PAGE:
By David Cruz
It was a picture perfect beach day and while many sun worshipers were maxing their exposure, the governor was still able to attract a full house to his “No Pain, No Gain” town hall event, rescheduled after a rain out in July.
“Oh I get a sweatshirt? I didn’t do anything and I get something. Thank you very much,” said Christie.
The governor has been sticking close to the shore where the great weather seems to have erased any bad memories of the uneven Sandy recovery process. Nowadays Christie’s sore shore subject is Atlantic City, where things are not going so well.
“We can’t look at this as a disaster. It’s not a disaster. What it is, is a time for us to take an opportunity to change the way Atlantic City operates and to make sure that it grows in the right direction as a resort town. Which is what it’s always been through its entire history,” said Christie.
As for the other dire economic issues about which the governor has been sounding the alarm — pension and health benefits — Christie was right on message.
“The bad news is there’s still a $40 billion deficit in the pension fund,” said Christie. “We will pay more for retirees’ health benefits, public sector retirees’ health benefits. Then we’ll pay for all of our active employees. Just look at the city of Detroit. Sure all of you read that in the last six months or so the city of Detroit went bankrupt. And they went bankrupt because they had $2 billion in cash in Detroit and $11 billion in debt. Whenever government says I’m going to take money out of your right pocket but don’t worry, I’m going to put more back in your left pocket. They always take the money out of the right and the money doesn’t always get into the left.”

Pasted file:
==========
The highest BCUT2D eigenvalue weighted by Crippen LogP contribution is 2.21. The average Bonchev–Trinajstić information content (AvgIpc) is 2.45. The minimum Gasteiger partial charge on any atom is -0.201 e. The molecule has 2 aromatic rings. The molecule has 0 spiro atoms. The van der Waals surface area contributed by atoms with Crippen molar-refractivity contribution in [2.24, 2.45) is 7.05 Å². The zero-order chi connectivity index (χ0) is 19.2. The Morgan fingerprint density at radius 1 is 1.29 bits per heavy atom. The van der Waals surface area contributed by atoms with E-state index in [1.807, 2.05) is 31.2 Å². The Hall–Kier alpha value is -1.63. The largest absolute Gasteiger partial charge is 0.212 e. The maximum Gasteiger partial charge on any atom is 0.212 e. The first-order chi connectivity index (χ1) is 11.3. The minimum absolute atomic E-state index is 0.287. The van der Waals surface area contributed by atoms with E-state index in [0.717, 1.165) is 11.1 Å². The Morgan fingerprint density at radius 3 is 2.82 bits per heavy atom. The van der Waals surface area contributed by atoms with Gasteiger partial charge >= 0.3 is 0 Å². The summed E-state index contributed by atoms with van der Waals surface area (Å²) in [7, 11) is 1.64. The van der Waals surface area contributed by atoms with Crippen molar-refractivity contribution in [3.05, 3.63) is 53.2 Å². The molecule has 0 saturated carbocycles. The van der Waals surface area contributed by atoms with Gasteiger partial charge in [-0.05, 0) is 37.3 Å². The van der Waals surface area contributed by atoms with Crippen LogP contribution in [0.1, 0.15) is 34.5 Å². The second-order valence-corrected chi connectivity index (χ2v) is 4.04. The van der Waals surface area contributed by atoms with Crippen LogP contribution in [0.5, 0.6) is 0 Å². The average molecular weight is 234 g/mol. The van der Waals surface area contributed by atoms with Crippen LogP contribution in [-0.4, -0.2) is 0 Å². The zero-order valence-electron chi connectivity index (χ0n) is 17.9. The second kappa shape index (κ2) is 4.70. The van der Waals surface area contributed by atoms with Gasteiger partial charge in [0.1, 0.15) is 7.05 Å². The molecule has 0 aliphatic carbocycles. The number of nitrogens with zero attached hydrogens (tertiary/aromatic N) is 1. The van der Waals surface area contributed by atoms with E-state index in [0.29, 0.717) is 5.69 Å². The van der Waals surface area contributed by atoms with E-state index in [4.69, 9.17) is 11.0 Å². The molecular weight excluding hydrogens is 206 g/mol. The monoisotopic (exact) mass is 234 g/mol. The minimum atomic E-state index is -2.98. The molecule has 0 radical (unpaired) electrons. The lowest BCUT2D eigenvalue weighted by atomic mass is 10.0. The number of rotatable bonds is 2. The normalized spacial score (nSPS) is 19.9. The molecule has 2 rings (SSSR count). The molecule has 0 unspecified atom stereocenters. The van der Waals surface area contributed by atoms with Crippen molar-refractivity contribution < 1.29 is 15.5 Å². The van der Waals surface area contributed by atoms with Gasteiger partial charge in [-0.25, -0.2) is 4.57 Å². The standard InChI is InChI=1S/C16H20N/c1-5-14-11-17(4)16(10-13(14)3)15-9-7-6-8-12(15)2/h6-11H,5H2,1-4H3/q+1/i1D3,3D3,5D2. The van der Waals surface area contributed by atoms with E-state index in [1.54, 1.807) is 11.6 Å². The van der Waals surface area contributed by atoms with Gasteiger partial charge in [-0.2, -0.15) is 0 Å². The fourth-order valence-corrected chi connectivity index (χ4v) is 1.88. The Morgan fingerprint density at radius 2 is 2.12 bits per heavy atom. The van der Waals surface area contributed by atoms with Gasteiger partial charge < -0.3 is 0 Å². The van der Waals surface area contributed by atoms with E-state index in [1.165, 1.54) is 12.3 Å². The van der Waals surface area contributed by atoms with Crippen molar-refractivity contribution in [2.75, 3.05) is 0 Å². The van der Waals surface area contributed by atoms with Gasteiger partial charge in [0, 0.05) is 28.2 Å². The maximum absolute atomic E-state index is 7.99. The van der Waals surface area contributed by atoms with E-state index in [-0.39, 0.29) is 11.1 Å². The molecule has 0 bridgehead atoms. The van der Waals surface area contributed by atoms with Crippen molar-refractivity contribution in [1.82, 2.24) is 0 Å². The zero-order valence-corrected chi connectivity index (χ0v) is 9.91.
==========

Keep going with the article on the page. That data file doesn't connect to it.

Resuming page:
The governor continues his very active travel schedule tomorrow with trips to Kansas, then Oklahoma, where he will undoubtedly be asked very few questions about New Jersey’s economy and a lot more questions about his plans to run for president. Almost as if he weren’t already doing that.